(CBS SF) — California’s drought conditions, which have been well-documented in photos, are getting another look with the release of drone video.

The Department of Water Resources has released video shot from a drone flying above Lake Shasta, Folsom Lake and Lake Oroville earlier this week.

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The video shows the stark images of dry docks on barren land where waves used to lap at the shore, as well as boaters corralled into a shrunken areas along the lakes.

Raw Video: DWR Drone Video Of Drought Conditions

Four years of drought have left water levels much lower than historic averages for this time of year.

As of July 26th, state officials listed the water level on Lake Shasta at 44% of capacity and 61% of average. Folsom Lake was filled to 31% of capacity and 43% of average. Oroville had reached 34% of capacity, 45% of average.

In the same press release, state water officials projected Shasta Lake levels for the year remaining above the all-time record low recorded in 1977. However, the levels recorded on Lake Oroville are projected to drop near the lows seen nearly 40 years ago as state officials release a disproportionate amount from that reservoir.

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“Releases (From Shasta Lake) are being held lower than normal to keep cold water in the reservoir for Winter Run Chinook Salmon later in the fall,” the coalition of state water officials reported in the July 28th drought update. “Releases (from Lake Oroville) are higher than normal to help make up for reduced flows out of Shasta. These higher flows are to keep salt water from coming too far into the Delta and to meet other join Federal-State obligations.”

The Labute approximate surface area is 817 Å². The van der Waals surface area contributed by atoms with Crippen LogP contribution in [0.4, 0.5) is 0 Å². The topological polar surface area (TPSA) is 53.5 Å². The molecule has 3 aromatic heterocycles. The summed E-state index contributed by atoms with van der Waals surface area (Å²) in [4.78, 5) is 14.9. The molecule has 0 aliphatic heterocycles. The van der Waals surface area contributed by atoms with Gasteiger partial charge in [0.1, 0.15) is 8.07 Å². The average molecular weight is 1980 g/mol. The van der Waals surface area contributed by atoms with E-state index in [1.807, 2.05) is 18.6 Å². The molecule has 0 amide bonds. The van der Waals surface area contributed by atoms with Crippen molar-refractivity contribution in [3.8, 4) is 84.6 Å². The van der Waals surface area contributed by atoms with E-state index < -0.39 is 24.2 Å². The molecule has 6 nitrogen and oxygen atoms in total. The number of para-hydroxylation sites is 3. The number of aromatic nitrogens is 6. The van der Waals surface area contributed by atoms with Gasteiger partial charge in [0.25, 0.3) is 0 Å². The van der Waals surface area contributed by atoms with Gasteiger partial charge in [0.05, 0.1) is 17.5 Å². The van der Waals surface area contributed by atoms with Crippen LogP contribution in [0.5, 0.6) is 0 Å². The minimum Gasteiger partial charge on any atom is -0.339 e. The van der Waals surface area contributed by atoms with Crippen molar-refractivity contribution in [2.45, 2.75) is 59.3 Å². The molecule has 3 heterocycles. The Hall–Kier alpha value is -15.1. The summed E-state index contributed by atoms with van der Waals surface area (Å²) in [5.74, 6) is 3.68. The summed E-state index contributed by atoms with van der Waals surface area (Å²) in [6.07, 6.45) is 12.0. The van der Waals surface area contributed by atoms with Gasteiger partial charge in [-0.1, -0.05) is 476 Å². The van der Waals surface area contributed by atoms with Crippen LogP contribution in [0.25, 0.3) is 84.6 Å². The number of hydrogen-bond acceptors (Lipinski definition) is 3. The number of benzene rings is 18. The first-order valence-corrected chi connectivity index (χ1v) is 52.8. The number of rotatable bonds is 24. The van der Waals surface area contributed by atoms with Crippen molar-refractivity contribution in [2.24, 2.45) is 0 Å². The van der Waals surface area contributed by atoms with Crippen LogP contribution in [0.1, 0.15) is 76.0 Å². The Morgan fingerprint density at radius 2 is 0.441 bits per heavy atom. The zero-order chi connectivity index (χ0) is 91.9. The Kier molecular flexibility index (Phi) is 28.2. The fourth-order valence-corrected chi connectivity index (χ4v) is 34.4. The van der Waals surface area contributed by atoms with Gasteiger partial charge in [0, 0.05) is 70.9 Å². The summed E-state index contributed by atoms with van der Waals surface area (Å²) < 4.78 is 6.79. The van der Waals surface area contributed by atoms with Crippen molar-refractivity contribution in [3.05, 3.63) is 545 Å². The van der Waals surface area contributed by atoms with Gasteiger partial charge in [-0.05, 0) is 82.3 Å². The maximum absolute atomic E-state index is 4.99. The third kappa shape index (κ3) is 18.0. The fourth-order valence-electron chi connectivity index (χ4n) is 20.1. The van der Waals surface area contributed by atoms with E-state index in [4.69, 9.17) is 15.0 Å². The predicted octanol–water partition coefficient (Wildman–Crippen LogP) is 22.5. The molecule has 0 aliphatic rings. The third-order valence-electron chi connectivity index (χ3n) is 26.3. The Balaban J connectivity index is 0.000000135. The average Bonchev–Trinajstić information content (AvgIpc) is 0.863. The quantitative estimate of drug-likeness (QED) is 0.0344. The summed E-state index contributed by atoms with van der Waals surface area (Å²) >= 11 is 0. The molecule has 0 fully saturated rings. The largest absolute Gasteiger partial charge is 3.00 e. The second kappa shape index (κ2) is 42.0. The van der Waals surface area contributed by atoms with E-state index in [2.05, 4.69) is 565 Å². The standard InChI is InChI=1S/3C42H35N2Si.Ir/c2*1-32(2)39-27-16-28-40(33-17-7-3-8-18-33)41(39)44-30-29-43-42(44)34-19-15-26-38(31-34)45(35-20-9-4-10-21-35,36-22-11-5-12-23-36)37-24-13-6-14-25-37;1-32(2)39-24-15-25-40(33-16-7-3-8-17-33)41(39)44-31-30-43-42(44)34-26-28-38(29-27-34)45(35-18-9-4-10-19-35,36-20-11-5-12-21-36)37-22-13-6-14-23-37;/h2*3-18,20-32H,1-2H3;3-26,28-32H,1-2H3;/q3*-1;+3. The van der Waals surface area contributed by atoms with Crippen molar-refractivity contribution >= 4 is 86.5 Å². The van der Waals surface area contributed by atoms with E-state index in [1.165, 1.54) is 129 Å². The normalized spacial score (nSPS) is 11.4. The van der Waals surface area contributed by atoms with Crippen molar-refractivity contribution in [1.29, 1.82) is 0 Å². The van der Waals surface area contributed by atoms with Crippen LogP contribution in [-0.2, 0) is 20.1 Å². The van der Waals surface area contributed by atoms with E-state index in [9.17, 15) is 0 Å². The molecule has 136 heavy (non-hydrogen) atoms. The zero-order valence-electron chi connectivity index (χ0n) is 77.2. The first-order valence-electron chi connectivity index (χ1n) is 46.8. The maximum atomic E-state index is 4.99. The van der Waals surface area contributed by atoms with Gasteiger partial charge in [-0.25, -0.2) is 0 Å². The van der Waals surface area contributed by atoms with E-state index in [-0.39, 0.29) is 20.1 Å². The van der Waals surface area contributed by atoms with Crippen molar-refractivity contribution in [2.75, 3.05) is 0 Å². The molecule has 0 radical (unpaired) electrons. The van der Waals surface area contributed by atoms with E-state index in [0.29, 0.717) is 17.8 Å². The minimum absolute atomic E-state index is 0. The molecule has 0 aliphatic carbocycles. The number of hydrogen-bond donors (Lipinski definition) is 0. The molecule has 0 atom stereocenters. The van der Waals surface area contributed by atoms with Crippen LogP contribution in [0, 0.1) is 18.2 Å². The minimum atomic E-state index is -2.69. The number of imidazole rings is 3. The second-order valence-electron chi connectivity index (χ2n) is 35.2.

Eidtor’s Note: An earlier version of this article included a Getty Images caption which reported the Shasta Lake level at 20 percent of capacity as of May 25th. CBS San Francisco has been unable to independently verify that recording and has since removed that reference.

State water officials warned that, by the end of September, Folsom could actually dip below the 150,000 acre-foot record low set in 1976-77.

To date, 25 California counties and 12 individual cities have issued Emergency proclamations related to the state’ ongoing drought.

The DWR says hopes to refill these reservoirs may hinge on a strong El Nino that could funnel wet tropical air into Northern California.

Climatologists are virtually assuring a strong El Nino this winter, but it’s not guaranteed that the state will experience the kind of torrential rains that would put a major dent in the drought.


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Carlos E. Castañeda is Senior Editor, News & Social Media for CBS San Francisco and a San Francisco native. You can follow him on Twitter or send him an email.